How A St. Louis Startup Is Helping NASA’s Rover Find Life On Mars
This afternoon, the NASA rover Perseverance touched down on Mars after a seven-month journey. And no one was monitoring the landing more carefully than a small handful of scientists working out of a church basement in south St. Louis.
The scientists are part of a 5-year-old startup, Impossible Sensing. Its current mission is to decipher and interpret the data gathered by Perseverance’s sensors.
But Impossible Sensing was founded with a much bigger goal: to build better sensors for future missions. Its latest prototype is called “Merlin,” and the company boasts it can give organizations like NASA “the capability to see what they couldn’t see before, both here on Earth and in landscapes of other worlds.”
The company’s founder, Pablo Sobron, previously worked as a research scientist for NASA. But he felt a sense of urgency he believed could only be fulfilled by setting off on his own: “I found I do more, and do it faster, flying solo.”
In St. Louis, Sobron believes he’s found the perfect place to do it. Impossible Sensing is headquartered in the Nebula co-working space on Cherokee Street, with its lab now taking up the basement of a long-vacated church nearby (also now part of the Nebula family).
Sobron explained on Thursday’s St. Louis on the Air that his team at Impossible Sensing will be examining video footage transmitted by the rover as it comes in, with only a seven-minute delay to account for the transmission across a quarter-billion miles.
“This mission is expected to find key locations on Mars where we think life may have happened in the past,” he said. “The sensors we are working with are specifically designed to look for what we call the biosignatures — properties of the minerals that have clues as to whether there was life there in the past.”
And Sobron doesn’t discount the idea of life on the Red Planet right now: “The more we learn about Mars on these missions, the more we learn that ecosystems underneath may be possible.” A few kilometers before the harsh surface of the planet, he said, bacteria may have found more habitable conditions. The rover has the tools to drill down to that environment.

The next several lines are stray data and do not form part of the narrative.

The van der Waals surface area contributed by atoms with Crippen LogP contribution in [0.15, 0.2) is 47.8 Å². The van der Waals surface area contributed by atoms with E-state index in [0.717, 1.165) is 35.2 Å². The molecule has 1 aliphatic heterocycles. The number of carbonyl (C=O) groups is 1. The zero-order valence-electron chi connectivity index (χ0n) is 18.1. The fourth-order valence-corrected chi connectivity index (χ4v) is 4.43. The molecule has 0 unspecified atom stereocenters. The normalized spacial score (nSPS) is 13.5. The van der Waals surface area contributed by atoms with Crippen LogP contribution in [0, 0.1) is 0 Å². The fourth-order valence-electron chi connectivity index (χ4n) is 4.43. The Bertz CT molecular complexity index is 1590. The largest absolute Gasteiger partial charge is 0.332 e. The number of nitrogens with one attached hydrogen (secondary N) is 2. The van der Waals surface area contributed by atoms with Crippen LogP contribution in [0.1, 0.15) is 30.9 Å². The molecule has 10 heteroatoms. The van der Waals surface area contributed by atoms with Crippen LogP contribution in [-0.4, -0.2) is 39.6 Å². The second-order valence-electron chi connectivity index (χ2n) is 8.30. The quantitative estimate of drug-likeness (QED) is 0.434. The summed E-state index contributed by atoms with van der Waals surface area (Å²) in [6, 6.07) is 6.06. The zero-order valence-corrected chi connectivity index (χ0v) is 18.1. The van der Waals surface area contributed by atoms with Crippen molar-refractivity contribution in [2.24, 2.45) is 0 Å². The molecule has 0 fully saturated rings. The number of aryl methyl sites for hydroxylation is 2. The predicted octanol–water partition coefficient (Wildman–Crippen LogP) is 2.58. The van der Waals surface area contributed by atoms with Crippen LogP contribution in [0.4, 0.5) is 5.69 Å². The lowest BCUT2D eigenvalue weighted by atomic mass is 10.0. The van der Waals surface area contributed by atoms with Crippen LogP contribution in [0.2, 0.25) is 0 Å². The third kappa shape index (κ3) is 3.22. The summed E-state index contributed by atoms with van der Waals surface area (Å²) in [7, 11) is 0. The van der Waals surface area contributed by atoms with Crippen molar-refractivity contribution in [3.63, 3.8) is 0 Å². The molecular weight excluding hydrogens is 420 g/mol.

To work on Mars, sensors must be capable of working under extreme conditions. “Think about sitting on a tower of an explosive bomb,” Sobron said, referring to the rocket launch that blasts the rover into space. “The vibrations and the shock of the launch and the trip and the landing, that can unscrew any bolts you put in there.” Then, if they survive the landing, the sensors have to be capable of working in temperatures as low as -100 degrees Celsius. “It is very, very different than working in the lab,” he said.
And the technologies Impossible Sensing is developing have utility on Earth as well. The company’s sensors are already at work in the deep sea, Sobron said. “We know more about the moon than the sea floor,” he noted. Companies in the oil and gas industry and the federal government are two clients.
A native of Spain who initially came to the Midwest to do research at Washington University, Sobron briefly moved to the Bay Area before becoming convinced St. Louis is a better incubator for ambitious startups.
“St. Louis is one of these places where, if you spend enough time here, you encounter crazy people, you encounter crazy ideas, and crazy places to make that happen,” he said. “The more I was in the city, the more I realized places like T-Rex downtown, and now Nebula, where we are hosted in south city, enable companies like us with big ideas, big plans, big vision, to actually go and execute them.
“It’s about the ability to take high risks here in St. Louis without the penalty that you get in other places of the country. This was the perfect launchpad, pun intended, for Impossible Sensing.”
“St. Louis on the Air” brings you the stories of St. Louis and the people who live, work and create in our region. The show is hosted by Sarah Fenske and produced by Alex Heuer, Emily Woodbury, Evie Hemphill and Lara Hamdan. The audio engineer is Aaron Doerr.